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Newport Class Makes Astronomy Accessible to Visually Impaired


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A visually impaired student uses Afterglow Access software, which interprets a photograph through sound.

A class at St. James Episcopal Church in Newport Beach, CA, is teaching teens how to capture images of asteroids for the visually impaired.

Credit: Los Angeles Times

In a recent class at St. James Episcopal Church in Newport Beach, CA, teens directed telescopes in Chile to capture images of asteroids using Quorum, a programming language designed for the visually impaired.

The images the telescopes at the Chilean observatory capture are run through Afterglow Access software, which converts the data points into sounds.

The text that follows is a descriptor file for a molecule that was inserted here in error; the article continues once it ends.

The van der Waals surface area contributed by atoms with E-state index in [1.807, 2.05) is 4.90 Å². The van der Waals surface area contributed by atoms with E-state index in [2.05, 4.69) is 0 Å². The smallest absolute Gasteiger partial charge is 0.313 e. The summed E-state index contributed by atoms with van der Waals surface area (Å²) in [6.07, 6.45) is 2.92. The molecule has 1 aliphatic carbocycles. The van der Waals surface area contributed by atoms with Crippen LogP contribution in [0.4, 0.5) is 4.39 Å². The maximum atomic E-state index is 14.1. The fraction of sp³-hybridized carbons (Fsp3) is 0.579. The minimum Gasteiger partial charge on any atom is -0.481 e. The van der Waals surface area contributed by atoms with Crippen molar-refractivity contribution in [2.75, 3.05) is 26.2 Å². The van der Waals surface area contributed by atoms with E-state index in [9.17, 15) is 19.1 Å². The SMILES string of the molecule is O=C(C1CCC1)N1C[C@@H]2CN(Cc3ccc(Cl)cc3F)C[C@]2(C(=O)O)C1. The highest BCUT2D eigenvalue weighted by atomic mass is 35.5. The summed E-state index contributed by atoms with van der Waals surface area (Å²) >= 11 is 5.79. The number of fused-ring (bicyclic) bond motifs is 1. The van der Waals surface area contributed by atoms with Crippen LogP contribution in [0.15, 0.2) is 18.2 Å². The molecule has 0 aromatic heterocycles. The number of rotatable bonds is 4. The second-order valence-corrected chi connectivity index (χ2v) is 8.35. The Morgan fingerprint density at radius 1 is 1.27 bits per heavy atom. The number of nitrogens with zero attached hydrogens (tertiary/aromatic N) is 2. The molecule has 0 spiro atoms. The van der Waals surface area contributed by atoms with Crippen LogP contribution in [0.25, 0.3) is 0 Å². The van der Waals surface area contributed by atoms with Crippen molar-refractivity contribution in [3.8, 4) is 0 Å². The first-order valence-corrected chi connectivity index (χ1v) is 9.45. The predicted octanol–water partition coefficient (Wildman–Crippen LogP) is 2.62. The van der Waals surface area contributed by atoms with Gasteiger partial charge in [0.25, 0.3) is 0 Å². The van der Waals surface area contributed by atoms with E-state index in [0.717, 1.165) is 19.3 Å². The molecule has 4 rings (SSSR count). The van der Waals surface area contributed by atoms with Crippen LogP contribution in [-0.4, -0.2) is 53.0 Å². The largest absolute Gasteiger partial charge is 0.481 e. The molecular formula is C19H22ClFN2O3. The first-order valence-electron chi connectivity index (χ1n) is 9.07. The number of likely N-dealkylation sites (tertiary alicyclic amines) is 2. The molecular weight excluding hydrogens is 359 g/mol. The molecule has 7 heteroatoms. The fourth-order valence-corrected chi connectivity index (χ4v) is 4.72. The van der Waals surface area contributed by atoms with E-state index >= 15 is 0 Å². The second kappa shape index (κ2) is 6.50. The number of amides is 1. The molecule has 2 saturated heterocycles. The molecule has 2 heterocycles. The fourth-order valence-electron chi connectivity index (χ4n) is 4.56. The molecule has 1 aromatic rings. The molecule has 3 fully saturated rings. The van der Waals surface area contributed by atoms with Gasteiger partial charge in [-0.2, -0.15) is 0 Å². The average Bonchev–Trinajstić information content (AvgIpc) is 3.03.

The program accepts images as inputs and produces musical notes to represent the information for the visually impaired. The program can also create plastic tiles with images of heavenly bodies in relief, made with a three-dimensional (3D) printer, allowing users to "feel" spatial imagery.

Astronomers, computer scientists, software engineers, high school students, and teachers are piloting Quorum and Afterglow Access to make typically visual astronomy applications accessible to the visually impaired through a nationwide project called Innovators Developing Accessible Tools for Astronomy (IDATA).

From Los Angeles Times
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Abstracts Copyright © 2019 SmithBucklin, Washington, DC, USA


 

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